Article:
Carbon nanotubes (CNTs), the closest structure to ideal one-dimensional (1D) conductors, have stimulated substantial interest in the last decades for many applications in the field of nanotechnology. Unfortunately, the high cost of efficient metal catalysts limits the large-scale exploitation of carbon nanomaterials synthesis processed by chemical vapor deposition (CVD). However, minor or even trace amounts of metal or metal oxides in the ideal form to be used as catalysts can be easily found in almost all-natural materials. Herein we report on the synthesis of carbon nanotubes and nanospheres obtained via CVD from a natural laterite, as a catalyst source. The synthesized nanostructures were carefully analyzed by X-ray diffraction (XRD), environmental scanning electron microscopy (ESEM), high-resolution transmission electron microscopy (HR-TEM), micro-Raman spectroscopy and thermogravimetric analysis (TGA). In particular, we investigated and discussed the structural properties of the catalyst nanoparticles and of the produced carbon nanomaterials as well as the influence of temperature on the activity of the laterite based catalyst. At 700 ºC, mainly CNTs grew while at 800 ºC, carbon nanospheres start to form and they become clearly visible in form of continuous networks of spheroidal structures in the samples grown at 900 ºC. The obtained yields indicate that it could be possible to scale up the synthesis of CNTs to be used in technological applications, starting from natural mineral oxide sources.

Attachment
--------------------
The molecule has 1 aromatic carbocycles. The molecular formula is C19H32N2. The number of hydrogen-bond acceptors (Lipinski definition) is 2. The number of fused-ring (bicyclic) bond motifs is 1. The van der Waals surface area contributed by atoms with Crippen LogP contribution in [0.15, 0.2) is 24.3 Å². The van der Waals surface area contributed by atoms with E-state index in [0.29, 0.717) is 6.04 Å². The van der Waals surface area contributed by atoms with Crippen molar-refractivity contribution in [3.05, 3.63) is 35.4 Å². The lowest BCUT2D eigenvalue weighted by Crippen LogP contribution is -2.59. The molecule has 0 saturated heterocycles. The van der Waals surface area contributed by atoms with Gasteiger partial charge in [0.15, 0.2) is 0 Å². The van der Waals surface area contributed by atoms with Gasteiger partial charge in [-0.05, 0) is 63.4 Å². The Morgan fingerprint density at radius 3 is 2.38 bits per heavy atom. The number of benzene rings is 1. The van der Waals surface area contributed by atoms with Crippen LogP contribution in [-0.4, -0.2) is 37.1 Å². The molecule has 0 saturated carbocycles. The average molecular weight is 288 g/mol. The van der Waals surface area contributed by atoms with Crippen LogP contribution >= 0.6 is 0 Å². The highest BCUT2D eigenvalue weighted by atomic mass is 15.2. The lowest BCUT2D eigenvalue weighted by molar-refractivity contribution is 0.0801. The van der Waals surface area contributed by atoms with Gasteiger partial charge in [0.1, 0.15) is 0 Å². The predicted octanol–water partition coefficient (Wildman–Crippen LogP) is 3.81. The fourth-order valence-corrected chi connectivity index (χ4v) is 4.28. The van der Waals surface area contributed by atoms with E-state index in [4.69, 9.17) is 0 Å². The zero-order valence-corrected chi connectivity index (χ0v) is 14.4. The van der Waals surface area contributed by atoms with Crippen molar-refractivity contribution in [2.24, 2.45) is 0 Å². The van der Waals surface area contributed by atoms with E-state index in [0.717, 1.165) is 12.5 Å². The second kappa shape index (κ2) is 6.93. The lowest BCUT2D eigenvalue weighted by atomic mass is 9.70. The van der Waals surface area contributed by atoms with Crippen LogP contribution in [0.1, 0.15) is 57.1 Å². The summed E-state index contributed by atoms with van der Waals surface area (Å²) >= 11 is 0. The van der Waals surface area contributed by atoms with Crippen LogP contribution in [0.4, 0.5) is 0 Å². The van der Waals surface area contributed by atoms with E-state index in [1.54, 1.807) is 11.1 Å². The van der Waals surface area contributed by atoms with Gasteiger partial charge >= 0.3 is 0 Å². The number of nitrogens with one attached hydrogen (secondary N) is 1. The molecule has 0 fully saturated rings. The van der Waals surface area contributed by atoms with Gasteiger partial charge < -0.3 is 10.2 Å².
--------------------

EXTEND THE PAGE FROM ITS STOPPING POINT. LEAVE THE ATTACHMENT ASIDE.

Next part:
|Titolo:||Natural Laterite as a Catalyst Source for the Growth of Carbon Nanotubes and Nanospheres|
Kumar, Arun [Writing – Original Draft Preparation]
MARIOTTO, Gino [Writing – Review & Editing] (Corresponding)
|Data di pubblicazione:||2018|
|Appare nelle tipologie:||01.01 Articolo in Rivista|